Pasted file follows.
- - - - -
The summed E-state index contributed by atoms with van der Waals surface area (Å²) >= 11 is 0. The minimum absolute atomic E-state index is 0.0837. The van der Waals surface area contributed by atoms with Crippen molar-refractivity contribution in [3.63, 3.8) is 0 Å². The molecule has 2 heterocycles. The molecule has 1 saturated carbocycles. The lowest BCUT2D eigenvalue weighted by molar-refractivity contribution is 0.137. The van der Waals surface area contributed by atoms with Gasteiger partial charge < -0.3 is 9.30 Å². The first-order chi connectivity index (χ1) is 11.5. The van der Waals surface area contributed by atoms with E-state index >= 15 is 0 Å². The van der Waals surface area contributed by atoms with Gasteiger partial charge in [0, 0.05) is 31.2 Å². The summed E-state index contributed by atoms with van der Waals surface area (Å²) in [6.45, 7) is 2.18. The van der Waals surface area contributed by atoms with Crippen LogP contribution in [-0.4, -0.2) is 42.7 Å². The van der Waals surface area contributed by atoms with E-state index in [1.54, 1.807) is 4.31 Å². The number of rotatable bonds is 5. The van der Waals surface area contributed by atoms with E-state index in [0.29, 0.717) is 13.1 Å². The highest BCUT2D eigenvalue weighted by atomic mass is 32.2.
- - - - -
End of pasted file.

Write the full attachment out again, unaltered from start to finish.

The summed E-state index contributed by atoms with van der Waals surface area (Å²) >= 11 is 0. The minimum absolute atomic E-state index is 0.0837. The van der Waals surface area contributed by atoms with Crippen molar-refractivity contribution in [3.63, 3.8) is 0 Å². The molecule has 2 heterocycles. The molecule has 1 saturated carbocycles. The lowest BCUT2D eigenvalue weighted by molar-refractivity contribution is 0.137. The van der Waals surface area contributed by atoms with Gasteiger partial charge < -0.3 is 9.30 Å². The first-order chi connectivity index (χ1) is 11.5. The van der Waals surface area contributed by atoms with E-state index >= 15 is 0 Å². The van der Waals surface area contributed by atoms with Gasteiger partial charge in [0, 0.05) is 31.2 Å². The summed E-state index contributed by atoms with van der Waals surface area (Å²) in [6.45, 7) is 2.18. The van der Waals surface area contributed by atoms with Crippen LogP contribution in [-0.4, -0.2) is 42.7 Å². The van der Waals surface area contributed by atoms with E-state index in [1.54, 1.807) is 4.31 Å². The number of rotatable bonds is 5. The van der Waals surface area contributed by atoms with E-state index in [0.29, 0.717) is 13.1 Å². The highest BCUT2D eigenvalue weighted by atomic mass is 32.2.